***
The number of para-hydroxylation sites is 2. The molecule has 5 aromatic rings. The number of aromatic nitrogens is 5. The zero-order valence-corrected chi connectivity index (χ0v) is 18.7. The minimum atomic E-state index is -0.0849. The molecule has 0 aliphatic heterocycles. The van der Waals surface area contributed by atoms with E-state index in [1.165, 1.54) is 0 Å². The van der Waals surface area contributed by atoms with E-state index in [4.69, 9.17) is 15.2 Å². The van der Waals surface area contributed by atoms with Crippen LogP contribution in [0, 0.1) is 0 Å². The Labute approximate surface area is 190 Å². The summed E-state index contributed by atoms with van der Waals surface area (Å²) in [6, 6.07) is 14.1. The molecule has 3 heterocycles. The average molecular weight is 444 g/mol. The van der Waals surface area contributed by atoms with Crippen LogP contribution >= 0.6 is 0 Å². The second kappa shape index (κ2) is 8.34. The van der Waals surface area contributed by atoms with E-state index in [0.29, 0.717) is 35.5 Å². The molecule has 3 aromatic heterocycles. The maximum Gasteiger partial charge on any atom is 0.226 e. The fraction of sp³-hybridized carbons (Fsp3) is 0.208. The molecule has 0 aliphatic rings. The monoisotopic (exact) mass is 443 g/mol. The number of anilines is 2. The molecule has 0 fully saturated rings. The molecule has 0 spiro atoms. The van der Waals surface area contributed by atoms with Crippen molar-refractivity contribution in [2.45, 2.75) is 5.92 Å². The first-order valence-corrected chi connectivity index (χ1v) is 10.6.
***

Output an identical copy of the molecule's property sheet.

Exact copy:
The number of para-hydroxylation sites is 2. The molecule has 5 aromatic rings. The number of aromatic nitrogens is 5. The zero-order valence-corrected chi connectivity index (χ0v) is 18.7. The minimum atomic E-state index is -0.0849. The molecule has 0 aliphatic heterocycles. The van der Waals surface area contributed by atoms with E-state index in [1.165, 1.54) is 0 Å². The van der Waals surface area contributed by atoms with E-state index in [4.69, 9.17) is 15.2 Å². The van der Waals surface area contributed by atoms with Crippen LogP contribution in [0, 0.1) is 0 Å². The Labute approximate surface area is 190 Å². The summed E-state index contributed by atoms with van der Waals surface area (Å²) in [6, 6.07) is 14.1. The molecule has 3 heterocycles. The average molecular weight is 444 g/mol. The van der Waals surface area contributed by atoms with Crippen LogP contribution >= 0.6 is 0 Å². The second kappa shape index (κ2) is 8.34. The van der Waals surface area contributed by atoms with E-state index in [0.29, 0.717) is 35.5 Å². The molecule has 3 aromatic heterocycles. The maximum Gasteiger partial charge on any atom is 0.226 e. The fraction of sp³-hybridized carbons (Fsp3) is 0.208. The molecule has 0 aliphatic rings. The monoisotopic (exact) mass is 443 g/mol. The number of anilines is 2. The molecule has 0 fully saturated rings. The molecule has 0 spiro atoms. The van der Waals surface area contributed by atoms with Crippen molar-refractivity contribution in [2.45, 2.75) is 5.92 Å². The first-order valence-corrected chi connectivity index (χ1v) is 10.6.